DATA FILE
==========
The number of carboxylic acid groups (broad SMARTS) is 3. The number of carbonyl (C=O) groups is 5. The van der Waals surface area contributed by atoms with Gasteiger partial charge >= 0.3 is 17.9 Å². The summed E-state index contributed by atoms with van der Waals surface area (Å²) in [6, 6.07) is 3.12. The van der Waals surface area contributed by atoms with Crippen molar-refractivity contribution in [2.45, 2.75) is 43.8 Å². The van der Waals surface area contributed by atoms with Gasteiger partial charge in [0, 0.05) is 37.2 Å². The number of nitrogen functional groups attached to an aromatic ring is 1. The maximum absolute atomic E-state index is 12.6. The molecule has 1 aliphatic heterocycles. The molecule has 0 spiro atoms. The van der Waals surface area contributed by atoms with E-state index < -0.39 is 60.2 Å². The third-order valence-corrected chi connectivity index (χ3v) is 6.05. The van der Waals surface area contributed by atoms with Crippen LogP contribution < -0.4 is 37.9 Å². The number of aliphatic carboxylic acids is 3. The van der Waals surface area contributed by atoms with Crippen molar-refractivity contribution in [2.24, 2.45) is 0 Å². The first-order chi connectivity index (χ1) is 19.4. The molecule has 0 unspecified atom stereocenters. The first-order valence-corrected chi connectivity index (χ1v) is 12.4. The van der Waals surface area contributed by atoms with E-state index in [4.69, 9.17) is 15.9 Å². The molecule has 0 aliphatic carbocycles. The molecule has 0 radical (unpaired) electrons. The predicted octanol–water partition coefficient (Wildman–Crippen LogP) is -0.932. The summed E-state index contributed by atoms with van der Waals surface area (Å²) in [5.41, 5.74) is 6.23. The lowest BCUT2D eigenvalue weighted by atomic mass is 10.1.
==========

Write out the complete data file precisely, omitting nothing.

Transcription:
The number of carboxylic acid groups (broad SMARTS) is 3. The number of carbonyl (C=O) groups is 5. The van der Waals surface area contributed by atoms with Gasteiger partial charge >= 0.3 is 17.9 Å². The summed E-state index contributed by atoms with van der Waals surface area (Å²) in [6, 6.07) is 3.12. The van der Waals surface area contributed by atoms with Crippen molar-refractivity contribution in [2.45, 2.75) is 43.8 Å². The van der Waals surface area contributed by atoms with Gasteiger partial charge in [0, 0.05) is 37.2 Å². The number of nitrogen functional groups attached to an aromatic ring is 1. The maximum absolute atomic E-state index is 12.6. The molecule has 1 aliphatic heterocycles. The molecule has 0 spiro atoms. The van der Waals surface area contributed by atoms with E-state index < -0.39 is 60.2 Å². The third-order valence-corrected chi connectivity index (χ3v) is 6.05. The van der Waals surface area contributed by atoms with Crippen LogP contribution < -0.4 is 37.9 Å². The number of aliphatic carboxylic acids is 3. The van der Waals surface area contributed by atoms with Crippen molar-refractivity contribution in [2.24, 2.45) is 0 Å². The first-order chi connectivity index (χ1) is 19.4. The molecule has 0 unspecified atom stereocenters. The first-order valence-corrected chi connectivity index (χ1v) is 12.4. The van der Waals surface area contributed by atoms with E-state index in [4.69, 9.17) is 15.9 Å². The molecule has 0 aliphatic carbocycles. The molecule has 0 radical (unpaired) electrons. The predicted octanol–water partition coefficient (Wildman–Crippen LogP) is -0.932. The summed E-state index contributed by atoms with van der Waals surface area (Å²) in [5.41, 5.74) is 6.23. The lowest BCUT2D eigenvalue weighted by atomic mass is 10.1.